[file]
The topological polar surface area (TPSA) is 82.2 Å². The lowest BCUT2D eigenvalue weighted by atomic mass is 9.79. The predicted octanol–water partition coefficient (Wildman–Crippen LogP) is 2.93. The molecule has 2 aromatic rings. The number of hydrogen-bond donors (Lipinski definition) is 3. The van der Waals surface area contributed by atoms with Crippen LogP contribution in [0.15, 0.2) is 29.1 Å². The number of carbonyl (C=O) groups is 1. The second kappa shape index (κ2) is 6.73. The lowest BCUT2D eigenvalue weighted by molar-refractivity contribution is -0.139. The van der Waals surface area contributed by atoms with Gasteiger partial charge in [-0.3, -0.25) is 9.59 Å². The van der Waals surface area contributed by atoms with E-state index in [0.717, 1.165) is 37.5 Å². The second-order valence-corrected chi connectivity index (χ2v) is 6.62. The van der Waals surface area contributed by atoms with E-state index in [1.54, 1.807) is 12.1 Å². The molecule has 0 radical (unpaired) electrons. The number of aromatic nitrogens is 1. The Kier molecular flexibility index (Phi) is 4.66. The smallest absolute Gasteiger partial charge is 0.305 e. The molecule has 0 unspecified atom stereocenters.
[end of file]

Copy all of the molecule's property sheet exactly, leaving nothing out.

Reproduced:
The topological polar surface area (TPSA) is 82.2 Å². The lowest BCUT2D eigenvalue weighted by atomic mass is 9.79. The predicted octanol–water partition coefficient (Wildman–Crippen LogP) is 2.93. The molecule has 2 aromatic rings. The number of hydrogen-bond donors (Lipinski definition) is 3. The van der Waals surface area contributed by atoms with Crippen LogP contribution in [0.15, 0.2) is 29.1 Å². The number of carbonyl (C=O) groups is 1. The second kappa shape index (κ2) is 6.73. The lowest BCUT2D eigenvalue weighted by molar-refractivity contribution is -0.139. The van der Waals surface area contributed by atoms with Gasteiger partial charge in [-0.3, -0.25) is 9.59 Å². The van der Waals surface area contributed by atoms with E-state index in [0.717, 1.165) is 37.5 Å². The second-order valence-corrected chi connectivity index (χ2v) is 6.62. The van der Waals surface area contributed by atoms with E-state index in [1.54, 1.807) is 12.1 Å². The molecule has 0 radical (unpaired) electrons. The number of aromatic nitrogens is 1. The Kier molecular flexibility index (Phi) is 4.66. The smallest absolute Gasteiger partial charge is 0.305 e. The molecule has 0 unspecified atom stereocenters.